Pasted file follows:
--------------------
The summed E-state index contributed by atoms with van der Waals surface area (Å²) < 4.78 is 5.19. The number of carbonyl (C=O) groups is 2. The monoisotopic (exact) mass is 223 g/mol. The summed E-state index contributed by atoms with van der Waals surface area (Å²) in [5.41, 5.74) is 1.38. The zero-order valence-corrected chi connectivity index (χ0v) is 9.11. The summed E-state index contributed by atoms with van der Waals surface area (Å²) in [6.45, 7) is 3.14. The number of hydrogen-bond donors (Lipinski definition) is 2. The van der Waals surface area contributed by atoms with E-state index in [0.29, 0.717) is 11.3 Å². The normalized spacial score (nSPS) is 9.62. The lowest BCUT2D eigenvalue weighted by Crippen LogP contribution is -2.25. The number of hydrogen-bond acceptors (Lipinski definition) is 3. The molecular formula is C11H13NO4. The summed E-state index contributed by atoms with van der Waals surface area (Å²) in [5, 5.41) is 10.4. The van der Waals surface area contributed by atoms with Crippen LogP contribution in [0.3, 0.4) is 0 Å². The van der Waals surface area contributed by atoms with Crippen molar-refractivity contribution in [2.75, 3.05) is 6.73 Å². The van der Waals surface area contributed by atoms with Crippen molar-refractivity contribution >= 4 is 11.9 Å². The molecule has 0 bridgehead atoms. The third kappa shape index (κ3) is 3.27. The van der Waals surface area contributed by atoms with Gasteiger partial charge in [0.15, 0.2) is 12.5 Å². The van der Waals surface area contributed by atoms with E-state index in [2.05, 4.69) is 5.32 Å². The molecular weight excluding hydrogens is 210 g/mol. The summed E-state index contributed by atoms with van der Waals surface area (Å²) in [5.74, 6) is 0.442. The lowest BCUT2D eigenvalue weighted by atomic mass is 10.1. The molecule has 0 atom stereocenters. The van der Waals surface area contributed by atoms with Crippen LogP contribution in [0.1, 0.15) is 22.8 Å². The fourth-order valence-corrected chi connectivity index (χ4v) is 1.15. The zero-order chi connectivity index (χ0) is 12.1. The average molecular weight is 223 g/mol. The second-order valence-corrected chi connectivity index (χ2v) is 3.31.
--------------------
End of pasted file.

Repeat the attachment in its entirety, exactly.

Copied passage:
The summed E-state index contributed by atoms with van der Waals surface area (Å²) < 4.78 is 5.19. The number of carbonyl (C=O) groups is 2. The monoisotopic (exact) mass is 223 g/mol. The summed E-state index contributed by atoms with van der Waals surface area (Å²) in [5.41, 5.74) is 1.38. The zero-order valence-corrected chi connectivity index (χ0v) is 9.11. The summed E-state index contributed by atoms with van der Waals surface area (Å²) in [6.45, 7) is 3.14. The number of hydrogen-bond donors (Lipinski definition) is 2. The van der Waals surface area contributed by atoms with E-state index in [0.29, 0.717) is 11.3 Å². The normalized spacial score (nSPS) is 9.62. The lowest BCUT2D eigenvalue weighted by Crippen LogP contribution is -2.25. The number of hydrogen-bond acceptors (Lipinski definition) is 3. The molecular formula is C11H13NO4. The summed E-state index contributed by atoms with van der Waals surface area (Å²) in [5, 5.41) is 10.4. The van der Waals surface area contributed by atoms with Crippen LogP contribution in [0.3, 0.4) is 0 Å². The van der Waals surface area contributed by atoms with Crippen molar-refractivity contribution in [2.75, 3.05) is 6.73 Å². The van der Waals surface area contributed by atoms with Crippen molar-refractivity contribution >= 4 is 11.9 Å². The molecule has 0 bridgehead atoms. The third kappa shape index (κ3) is 3.27. The van der Waals surface area contributed by atoms with Gasteiger partial charge in [0.15, 0.2) is 12.5 Å². The van der Waals surface area contributed by atoms with E-state index in [2.05, 4.69) is 5.32 Å². The molecular weight excluding hydrogens is 210 g/mol. The summed E-state index contributed by atoms with van der Waals surface area (Å²) in [5.74, 6) is 0.442. The lowest BCUT2D eigenvalue weighted by atomic mass is 10.1. The molecule has 0 atom stereocenters. The van der Waals surface area contributed by atoms with Crippen LogP contribution in [0.1, 0.15) is 22.8 Å². The fourth-order valence-corrected chi connectivity index (χ4v) is 1.15. The zero-order chi connectivity index (χ0) is 12.1. The average molecular weight is 223 g/mol. The second-order valence-corrected chi connectivity index (χ2v) is 3.31.